Rapid COVID-19 tests are on the rise to provide faster results to more people, and scientists need an easy and foolproof way to know that these tests are working properly and the results can be trusted. Nanoparticles undergoing discovery, such as the new Coronavirus, may be just the ticket.
Such a coronavirus-like nanoparticle, developed by nanoscale engineers at UCSD, will serve as something called positive control in COVID-19 tests. Positive controls are samples that are always positive. They are run and analyzed alongside patient samples to verify that tests for COVID-19 are running consistently and as intended.
Positive controls developed at UCSD offer several advantages over those currently used in testing for COVID-19: They do not need to be kept cold; It is easy to manufacture. They can be included in the entire testing process from start to finish, just like a patient sample; And because they are not actual virus samples taken from COVID-19 patients, they do not pose a risk of infection to the people who take the tests.
The researchers, led by Nicole Steinmetz, a professor of nanoscale engineering at the University of California, San Diego, have published their work in the journal. Biomolecules.
This work builds on an earlier version of the positive controls developed by Steinmetz’s Laboratory for RT-PCR testing, which is the gold standard for testing for COVID-19. Positive controls could be used in the new study not only for the RT-PCR test, but also for a cheaper, simpler, and faster test called the RT-LAMP test, which can be performed instantly and provide results in about an hour.
Steinmetz said having a robust tool to ensure these tests are run accurately – especially for low-tech diagnostic assays like RT-LAMP – is critical. It can help enable rapid comprehensive testing for COVID-19 in under-resourced, disadvantaged areas and other places that do not have access to advanced testing equipment, specialized reagents, and trained professionals.
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The new positive controls are essentially small viral sheaths – made from either a plant virus or phage – that contain bits of coronavirus RNA inside. RNA segments include binding sites for both the prefixes used in the PCR and LAMP assays.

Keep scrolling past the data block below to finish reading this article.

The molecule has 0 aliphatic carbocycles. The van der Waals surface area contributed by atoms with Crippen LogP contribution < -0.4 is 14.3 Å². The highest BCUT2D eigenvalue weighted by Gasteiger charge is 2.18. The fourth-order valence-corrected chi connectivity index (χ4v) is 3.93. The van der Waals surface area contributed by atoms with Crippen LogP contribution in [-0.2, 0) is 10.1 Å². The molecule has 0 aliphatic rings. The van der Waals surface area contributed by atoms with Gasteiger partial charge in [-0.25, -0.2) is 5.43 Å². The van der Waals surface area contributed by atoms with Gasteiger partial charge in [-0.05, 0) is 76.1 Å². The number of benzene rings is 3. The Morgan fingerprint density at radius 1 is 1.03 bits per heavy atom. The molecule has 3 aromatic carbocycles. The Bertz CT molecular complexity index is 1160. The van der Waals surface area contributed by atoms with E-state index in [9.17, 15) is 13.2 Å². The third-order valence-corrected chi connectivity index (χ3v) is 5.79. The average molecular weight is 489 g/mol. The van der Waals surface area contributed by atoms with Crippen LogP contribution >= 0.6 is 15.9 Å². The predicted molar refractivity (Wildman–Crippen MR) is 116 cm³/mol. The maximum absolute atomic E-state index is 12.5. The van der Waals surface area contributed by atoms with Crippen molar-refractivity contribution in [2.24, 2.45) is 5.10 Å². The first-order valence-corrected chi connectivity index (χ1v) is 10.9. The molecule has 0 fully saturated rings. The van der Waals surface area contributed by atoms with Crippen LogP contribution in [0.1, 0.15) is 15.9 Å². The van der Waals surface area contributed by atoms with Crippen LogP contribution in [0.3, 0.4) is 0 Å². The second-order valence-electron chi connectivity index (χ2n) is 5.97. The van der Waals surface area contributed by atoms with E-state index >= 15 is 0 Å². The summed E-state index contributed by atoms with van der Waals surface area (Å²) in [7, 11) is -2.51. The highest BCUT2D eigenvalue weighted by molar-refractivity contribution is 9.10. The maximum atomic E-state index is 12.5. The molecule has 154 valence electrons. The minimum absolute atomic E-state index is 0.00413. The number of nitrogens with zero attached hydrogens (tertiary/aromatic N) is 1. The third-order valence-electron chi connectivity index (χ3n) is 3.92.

“This design creates an all-in-one control that can be used for any of these tests, which makes it very versatile,” said first author Su Khem Chan, a postdoctoral researcher at Steinmetz’s lab.
The team developed two types of positive controls. One of them is made of plant virus nanoparticles. To manufacture them, researchers infected cowpea plants in the laboratory with the green cowpea virus, then extracted the viruses from the plants. Next, the researchers removed the virus’s RNA and replaced it with a specially designed RNA model that contained specific but non-infectious sequences of SARS-CoV-2. The resulting nanoparticles are made from the Coronavirus RNA sequence packaged inside plant virus coatings.
Other positive control was performed by phage nanoparticles. It implies a similar recipe. The researchers infected the E.coli bacteria with custom-made plasmids – loops of DNA – containing specific portions of the (which are also non-infectious) sequences of the SARS-CoV-2 virus, as well as genes encoding for surface proteins of a. Bacteriophages called Qbeta. This process caused the bacteria to produce nanoparticles that consist of the Coronavirus RNA sequence packed inside the bacteria’s shells.
Plant virus and phage shells are key factors making these positive controls so strong. They protect coronavirus RNA slices from breaking down in warmer temperatures – tests have shown they can be stored for a week at temperatures up to 40 ° C (104 ° F). The shells also protect RNA during the first step of PCR and LAMP tests, which involves breaking down cells in the sample – via enzymes or heat – to free their genetic material for testing.
There are no such protections in the positive controls currently used in testing for COVID-19 (naked synthetic RNA samples, plasmids, or RNA from infected patients). This is why current controls either require cooling (making them uncomfortable to handle, and expensive to ship and store) or they must be added at a later stage of testing (which means scientists won’t know if something is wrong with the first steps) .
As a next step, the researchers are looking to partner with industry to implement this technology. Steinmetz’s team said that the positive controls could be adapted to any RT-PCR or RT-LAMP assay, and that using them would help nullify the false readings. Additionally, these positive controls can easily be produced in large quantities by either molecular cultivation in plants or microbial culture fermentation, which is good news to translate into large scale industrialization.
“With mutations and variants emerging, constant testing will be essential to keep the population safe,” said Steinmetz. “The new technology could find a particular benefit for tests at home, which may have a higher rate of false readings due to less controlled experimental conditions.”
Paper title: “Virus-like particles as positive controls for COVID-19 RT-LAMP diagnostic assays.”
This work was funded in part by the National Science Foundation (RAPID CBET-2032196 and RAPID CMMI-2027668) and the University of California (UCOP-R00RG2471 and Galvanizing Engineering Award in Medicine).